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EU Sanctions Members of Myanmar’s State Administration Council

After the United States (US) and the United Kingdom (UK), the European Union (EU) has also imposed some additional sanctions on Myanmar companies. On Monday the EU imposed sanctions on ten Myanmar military officials and two firms responsible. This was in response to the February coup and the deadly crackdown on peaceful protestors across Myanmar.

The sanctions imposed by the EU prohibit EU investors and financial institutes from carrying out business with military-run companies.

These sanctions by the EU include a ban on visas and freezing of assets. The coup is responsible for sabotaging democracy and rule of law in Myanmar along with gravely violating human rights. In its Official Journal EU noted that Myanmar’s State Administration Council was responsible for this. It is this council set up by the military after usurping power, through which the military caused such disruption. Therefore, the EU has mostly targeted members of the council that is responsible for undermining Myanmar’s nascent democracy.

The EU imposed sanctions against companies that are owned and controlled by the military and that was heavily funding the latter. As revealed in a statement these companies include Myanmar Economic Corporation Limited (MEC) and Myanmar Economic Holdings Public Company Limited (MEHL).

According to the EU, these sanctions were imposed to prevent the military from causing undue harm to the people of Myanmar. MEHL is a significant revenue generator for the Junta thereby assisting the military to carry out activities that disrupt democracy and law and order. Similarly, MEC is also generating funds for the military thereby abetting the military in its uncalled-for disorder.

The business of these companies ranges from shopping malls to entertainment venues to breweries to tobacco, thereby providing military funds beyond its budget. It may be recalled that the US also slapped sanctions on the state gem company of Myanmar. This is all an attempt to deprive the Junta of significant moneymakers that monetarily help it.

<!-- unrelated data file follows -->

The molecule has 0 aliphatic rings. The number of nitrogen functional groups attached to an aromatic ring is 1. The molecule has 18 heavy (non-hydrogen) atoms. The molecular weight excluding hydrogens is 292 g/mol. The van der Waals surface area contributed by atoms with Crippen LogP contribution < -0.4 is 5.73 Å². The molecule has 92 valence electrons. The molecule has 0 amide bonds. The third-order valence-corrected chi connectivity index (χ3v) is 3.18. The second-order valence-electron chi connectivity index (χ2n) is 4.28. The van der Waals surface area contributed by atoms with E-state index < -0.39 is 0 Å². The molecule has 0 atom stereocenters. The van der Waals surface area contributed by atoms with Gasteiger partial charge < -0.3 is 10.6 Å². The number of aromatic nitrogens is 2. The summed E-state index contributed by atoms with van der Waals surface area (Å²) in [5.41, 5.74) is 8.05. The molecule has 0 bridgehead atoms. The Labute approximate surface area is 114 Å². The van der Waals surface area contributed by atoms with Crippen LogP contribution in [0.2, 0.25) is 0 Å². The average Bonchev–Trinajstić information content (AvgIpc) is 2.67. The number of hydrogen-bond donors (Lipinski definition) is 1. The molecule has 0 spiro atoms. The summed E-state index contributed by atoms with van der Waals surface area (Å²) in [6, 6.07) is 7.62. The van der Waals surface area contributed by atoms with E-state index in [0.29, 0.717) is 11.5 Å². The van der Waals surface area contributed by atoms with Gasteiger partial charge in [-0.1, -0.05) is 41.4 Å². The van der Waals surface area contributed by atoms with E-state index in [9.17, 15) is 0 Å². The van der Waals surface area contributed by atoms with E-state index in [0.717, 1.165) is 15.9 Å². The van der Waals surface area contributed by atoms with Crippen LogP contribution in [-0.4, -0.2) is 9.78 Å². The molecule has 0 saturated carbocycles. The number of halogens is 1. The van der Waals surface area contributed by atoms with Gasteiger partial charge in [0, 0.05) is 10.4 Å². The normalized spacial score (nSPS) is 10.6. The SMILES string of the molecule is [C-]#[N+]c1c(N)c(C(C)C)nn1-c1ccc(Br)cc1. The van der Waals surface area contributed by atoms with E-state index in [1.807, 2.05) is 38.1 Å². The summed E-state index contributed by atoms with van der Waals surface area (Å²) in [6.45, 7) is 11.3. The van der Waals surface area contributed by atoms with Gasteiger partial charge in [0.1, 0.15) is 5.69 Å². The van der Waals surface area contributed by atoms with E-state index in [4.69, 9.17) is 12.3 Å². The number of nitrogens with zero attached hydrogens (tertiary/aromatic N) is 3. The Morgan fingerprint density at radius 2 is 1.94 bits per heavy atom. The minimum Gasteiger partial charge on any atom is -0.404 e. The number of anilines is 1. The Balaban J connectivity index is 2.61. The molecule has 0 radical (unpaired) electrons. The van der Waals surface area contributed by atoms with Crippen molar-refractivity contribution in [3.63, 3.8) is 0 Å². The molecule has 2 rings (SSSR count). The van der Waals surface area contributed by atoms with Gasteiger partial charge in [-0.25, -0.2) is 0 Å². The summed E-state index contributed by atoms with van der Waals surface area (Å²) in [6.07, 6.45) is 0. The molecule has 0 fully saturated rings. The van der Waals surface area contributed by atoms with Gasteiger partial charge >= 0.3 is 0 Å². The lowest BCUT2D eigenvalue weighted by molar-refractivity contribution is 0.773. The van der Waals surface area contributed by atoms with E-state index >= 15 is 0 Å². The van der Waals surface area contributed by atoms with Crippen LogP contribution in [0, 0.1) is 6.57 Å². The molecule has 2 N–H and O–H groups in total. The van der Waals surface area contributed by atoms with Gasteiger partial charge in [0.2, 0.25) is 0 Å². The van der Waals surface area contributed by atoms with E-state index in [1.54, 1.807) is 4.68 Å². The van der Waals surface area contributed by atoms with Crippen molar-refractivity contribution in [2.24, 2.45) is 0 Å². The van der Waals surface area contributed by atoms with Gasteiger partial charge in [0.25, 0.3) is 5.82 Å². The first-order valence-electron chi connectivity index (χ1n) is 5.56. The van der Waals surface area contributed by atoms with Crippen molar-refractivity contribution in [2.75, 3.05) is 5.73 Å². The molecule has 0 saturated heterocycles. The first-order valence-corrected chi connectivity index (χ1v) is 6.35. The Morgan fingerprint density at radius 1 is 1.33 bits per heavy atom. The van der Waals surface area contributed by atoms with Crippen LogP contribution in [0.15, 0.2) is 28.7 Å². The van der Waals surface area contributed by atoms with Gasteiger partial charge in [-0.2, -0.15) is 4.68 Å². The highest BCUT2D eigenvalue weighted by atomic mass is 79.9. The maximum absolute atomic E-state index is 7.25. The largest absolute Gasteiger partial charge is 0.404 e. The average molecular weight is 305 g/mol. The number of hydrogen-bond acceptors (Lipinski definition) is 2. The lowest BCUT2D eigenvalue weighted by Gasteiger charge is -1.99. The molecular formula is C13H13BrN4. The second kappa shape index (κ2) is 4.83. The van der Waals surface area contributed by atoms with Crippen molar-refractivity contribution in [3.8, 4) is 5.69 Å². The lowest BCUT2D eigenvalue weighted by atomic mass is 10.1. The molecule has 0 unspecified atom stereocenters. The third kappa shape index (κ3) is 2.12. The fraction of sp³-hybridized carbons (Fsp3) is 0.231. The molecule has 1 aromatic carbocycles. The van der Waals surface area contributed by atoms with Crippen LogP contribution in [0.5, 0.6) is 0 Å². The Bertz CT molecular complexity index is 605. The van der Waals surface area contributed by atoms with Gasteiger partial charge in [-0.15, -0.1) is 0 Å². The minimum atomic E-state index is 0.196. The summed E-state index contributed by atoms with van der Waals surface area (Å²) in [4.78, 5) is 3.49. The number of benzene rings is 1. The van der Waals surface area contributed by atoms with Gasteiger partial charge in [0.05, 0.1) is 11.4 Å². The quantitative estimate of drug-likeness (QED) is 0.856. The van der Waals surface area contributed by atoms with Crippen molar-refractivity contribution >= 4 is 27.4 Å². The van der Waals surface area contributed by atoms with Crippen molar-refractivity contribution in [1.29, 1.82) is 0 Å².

During a virtual meeting with his EU counterparts, the German Foreign Minister noted that the Junta was pushing the country into a dead-end.

The EU is putting an increased pressure on the military to bring the military to discuss and reach a common ground.

Myanmar has been on the boil since February when the military detained democratically elected leader Aung San Suu Kyi and her cabinet. The coup triggered one of the biggest protests Myanmar has seen in decades. The military, however, resorted to violence to quash the burning descent. In the last few months, 730 people have been killed in the bloody crackdown and more than a thousand have been arrested.

The military’s actions, however, have not gone unnoticed by the western powers as they steadily build pressure on Myanmar’s military. Internationals leaders have started targeting key moneymakers of the Myanmar military in order to put pressure.

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